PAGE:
Well-known historian and author Swapna Liddle picks some of Delhi’s heritage gems:
Thousands visit the world heritage site of Qutub Minar in Delhi, but not many know of the historically rich area of the Mehrauli Archaeological Park in its immediate neighbourhood. The Mehrauli area (where Qutub Minar is located) has been continuously inhabited for probably more than a millennium. The park is situated mostly to the south of the mid-eleventh century fortified city of Lal Kot, often called the ‘first city of Delhi’. Portions of the ruined city wall can be seen here; but what is special about the archeological park is the fact that it has seen construction down the centuries. One sees buildings from different eras, representing a wide range of styles and functions. Moreover, all this is set in a green area that is an oasis in the metropolis.
The tomb of the Emperor Balban, who reigned between 1265-87, is one of the oldest structures located in the park, and represents probably the first use of the true arch on Indian soil.
Before the advent of the Turks in the late twelfth century, Indian builders were not familiar with the arch in construction. The earliest buildings, commissioned by the early Sultanate rulers Qutubuddin Aibak and Iltutmish, saw the first unsuccessful experimentations with arcuate forms (seen in the buildings of the Qutub complex). The ruined tomb of Balban however exhibits a true arch for the first time.
A number of tombs and graves dot the area, as this was considered ground particularly suitable for burial. The reason for this is that the dargah (shrine) of the thirteenth century Sufi saint Qutubuddin Bakhtiyar Kaki lies just outside in the precincts of the park, in the historic Mehrauli village. In the early sixteenth century a pavilion tomb with a small but beautiful mosque was built not far from the shrine. Next to it was built probably the most beautiful step-well (or baoli) in Delhi – the Rajon ki baoli. It is built on four levels, with arcaded rooms surrounding the pool. This would have provided water to the local community, as well as travelers who could have found shelter here.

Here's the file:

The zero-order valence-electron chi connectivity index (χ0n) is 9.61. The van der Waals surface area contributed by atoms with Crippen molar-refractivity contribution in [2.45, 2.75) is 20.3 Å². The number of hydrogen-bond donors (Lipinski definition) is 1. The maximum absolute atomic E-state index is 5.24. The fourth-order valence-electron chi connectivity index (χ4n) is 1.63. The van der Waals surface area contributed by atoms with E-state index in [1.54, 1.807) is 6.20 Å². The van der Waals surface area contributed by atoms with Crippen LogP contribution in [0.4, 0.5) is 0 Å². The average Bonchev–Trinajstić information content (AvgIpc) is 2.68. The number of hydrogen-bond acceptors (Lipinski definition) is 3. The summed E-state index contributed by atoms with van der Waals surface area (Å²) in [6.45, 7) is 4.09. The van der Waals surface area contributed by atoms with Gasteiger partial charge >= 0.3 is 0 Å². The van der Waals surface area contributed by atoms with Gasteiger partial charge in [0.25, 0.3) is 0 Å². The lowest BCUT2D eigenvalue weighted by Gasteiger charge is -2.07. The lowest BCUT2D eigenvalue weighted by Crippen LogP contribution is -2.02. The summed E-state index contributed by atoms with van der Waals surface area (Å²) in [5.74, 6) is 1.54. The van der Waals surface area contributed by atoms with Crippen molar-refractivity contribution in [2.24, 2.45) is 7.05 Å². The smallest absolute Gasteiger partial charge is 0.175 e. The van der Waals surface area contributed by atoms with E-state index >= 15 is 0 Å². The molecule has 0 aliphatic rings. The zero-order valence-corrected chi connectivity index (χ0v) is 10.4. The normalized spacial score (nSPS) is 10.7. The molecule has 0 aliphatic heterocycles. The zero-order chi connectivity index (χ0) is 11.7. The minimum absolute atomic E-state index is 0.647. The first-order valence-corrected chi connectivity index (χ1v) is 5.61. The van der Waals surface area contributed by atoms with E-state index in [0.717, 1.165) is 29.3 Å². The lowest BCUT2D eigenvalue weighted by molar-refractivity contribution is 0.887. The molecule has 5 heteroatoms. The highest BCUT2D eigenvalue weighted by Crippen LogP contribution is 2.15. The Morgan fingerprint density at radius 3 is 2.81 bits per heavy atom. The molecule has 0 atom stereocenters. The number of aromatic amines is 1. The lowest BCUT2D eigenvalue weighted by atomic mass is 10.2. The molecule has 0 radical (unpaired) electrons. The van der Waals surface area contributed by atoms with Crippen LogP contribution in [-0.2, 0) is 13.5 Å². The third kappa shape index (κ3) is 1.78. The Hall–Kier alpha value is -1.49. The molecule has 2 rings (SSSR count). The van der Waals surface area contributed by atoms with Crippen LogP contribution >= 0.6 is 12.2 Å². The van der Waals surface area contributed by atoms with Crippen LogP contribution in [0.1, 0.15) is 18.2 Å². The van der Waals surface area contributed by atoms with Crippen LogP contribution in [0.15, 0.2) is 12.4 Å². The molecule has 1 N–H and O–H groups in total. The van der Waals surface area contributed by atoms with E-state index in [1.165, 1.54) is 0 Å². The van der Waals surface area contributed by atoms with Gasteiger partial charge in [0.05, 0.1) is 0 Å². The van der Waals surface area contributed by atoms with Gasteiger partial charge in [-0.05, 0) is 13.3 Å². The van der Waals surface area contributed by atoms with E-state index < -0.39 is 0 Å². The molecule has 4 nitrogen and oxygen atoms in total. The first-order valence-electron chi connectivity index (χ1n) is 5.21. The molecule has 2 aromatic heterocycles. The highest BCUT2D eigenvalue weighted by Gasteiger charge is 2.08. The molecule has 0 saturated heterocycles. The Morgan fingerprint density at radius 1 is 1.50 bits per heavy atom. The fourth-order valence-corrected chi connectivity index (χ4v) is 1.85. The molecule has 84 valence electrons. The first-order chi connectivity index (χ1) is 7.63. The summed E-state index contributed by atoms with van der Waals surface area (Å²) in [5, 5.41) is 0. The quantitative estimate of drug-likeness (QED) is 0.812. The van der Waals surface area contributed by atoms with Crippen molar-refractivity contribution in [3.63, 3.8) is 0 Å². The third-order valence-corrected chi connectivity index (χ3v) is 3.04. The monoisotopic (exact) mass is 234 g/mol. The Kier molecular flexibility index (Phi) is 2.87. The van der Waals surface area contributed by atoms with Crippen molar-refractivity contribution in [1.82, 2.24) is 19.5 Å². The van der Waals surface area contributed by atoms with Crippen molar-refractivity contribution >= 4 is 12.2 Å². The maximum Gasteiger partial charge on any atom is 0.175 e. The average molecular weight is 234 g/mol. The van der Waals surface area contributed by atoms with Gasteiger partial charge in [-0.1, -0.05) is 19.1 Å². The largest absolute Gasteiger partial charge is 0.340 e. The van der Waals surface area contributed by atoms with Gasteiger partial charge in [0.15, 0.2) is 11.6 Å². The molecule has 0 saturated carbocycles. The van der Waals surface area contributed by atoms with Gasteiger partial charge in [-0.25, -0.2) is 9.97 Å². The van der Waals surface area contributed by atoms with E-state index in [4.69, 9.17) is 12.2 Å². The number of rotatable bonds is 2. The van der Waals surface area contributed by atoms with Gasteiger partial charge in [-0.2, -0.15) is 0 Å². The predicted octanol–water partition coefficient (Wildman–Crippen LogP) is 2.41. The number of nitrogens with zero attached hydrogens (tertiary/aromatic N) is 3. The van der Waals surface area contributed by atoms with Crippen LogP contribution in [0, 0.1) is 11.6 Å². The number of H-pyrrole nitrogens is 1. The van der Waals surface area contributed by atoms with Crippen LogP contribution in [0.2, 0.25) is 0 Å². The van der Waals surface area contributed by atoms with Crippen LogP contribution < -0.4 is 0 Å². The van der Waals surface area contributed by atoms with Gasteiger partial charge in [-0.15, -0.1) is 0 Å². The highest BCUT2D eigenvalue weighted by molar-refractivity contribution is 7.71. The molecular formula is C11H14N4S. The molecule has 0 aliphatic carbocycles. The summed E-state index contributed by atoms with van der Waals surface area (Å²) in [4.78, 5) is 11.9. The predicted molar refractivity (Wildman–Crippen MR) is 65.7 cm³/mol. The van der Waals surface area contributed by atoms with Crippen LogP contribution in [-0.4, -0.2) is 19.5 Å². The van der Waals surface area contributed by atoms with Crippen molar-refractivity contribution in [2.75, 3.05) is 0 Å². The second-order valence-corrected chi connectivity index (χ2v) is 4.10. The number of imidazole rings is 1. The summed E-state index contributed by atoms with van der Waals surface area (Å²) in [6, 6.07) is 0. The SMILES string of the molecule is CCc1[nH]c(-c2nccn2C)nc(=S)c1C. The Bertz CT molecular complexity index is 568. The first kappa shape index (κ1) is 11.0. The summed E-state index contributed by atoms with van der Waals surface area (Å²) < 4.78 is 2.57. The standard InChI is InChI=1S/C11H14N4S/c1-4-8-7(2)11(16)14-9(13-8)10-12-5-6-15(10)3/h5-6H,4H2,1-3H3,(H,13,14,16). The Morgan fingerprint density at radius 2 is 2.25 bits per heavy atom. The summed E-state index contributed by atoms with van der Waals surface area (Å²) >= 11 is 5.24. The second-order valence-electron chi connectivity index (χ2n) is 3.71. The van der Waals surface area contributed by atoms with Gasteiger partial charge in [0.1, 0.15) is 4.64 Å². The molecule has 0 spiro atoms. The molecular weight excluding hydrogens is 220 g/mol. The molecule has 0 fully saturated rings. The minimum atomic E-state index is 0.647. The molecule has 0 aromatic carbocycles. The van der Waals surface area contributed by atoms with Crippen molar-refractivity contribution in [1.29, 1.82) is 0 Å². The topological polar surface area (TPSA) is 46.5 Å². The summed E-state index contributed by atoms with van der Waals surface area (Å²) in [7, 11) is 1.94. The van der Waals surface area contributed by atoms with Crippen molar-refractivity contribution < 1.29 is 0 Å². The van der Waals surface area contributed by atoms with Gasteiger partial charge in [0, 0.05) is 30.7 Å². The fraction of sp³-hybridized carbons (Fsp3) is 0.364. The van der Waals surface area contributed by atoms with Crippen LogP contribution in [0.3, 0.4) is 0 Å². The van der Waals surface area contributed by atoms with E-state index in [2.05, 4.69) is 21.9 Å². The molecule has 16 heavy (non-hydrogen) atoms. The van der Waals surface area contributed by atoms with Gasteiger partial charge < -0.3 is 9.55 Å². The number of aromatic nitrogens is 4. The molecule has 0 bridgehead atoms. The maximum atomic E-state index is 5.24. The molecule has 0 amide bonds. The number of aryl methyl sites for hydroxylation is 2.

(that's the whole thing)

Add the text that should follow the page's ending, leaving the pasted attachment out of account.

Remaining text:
In the sixteenth century there was a thriving population that had settled in the valley of a stream that drained this area, and an important Sufi, Maulana Jamali too made this his seat. Maulana Jamali was an acclaimed Persian poet and was revered by the early Mughal emperors. He built a beautiful mosque in this area, and at his death in 1535, was buried in a small tomb next to the mosque. This tomb is a small gem of a building.
With a deceptively simple exterior, the inside walls and ceiling are decorated in exquisitely finely carved and coloured limestone plaster, tile and marble. Verses of Maulana Jamali’s poetry are inscribed on the walls, and carved in marble at the centre of the mihrab or prayer wall, is a purnakalash, an auspicious Hindu ritual vessel. It truly represents the syncretic beliefs of the Sufis, who incorporated Hindu symbols and thoughts into Islamic beliefs and practice. It is this reaching out to people of all faiths that has made the Sufi legacy an enduring part of the culture of the subcontinent, where the shrines of Nizamuddin Auliya, Muinuddin Chishti and many others, receive large numbers of devotees of all faiths even today.
Excerpted from an article published in Travel Secrets magazine (March-April 2012). Text & pics by Swapna Liddle, author of Delhi: 14 Historic Walks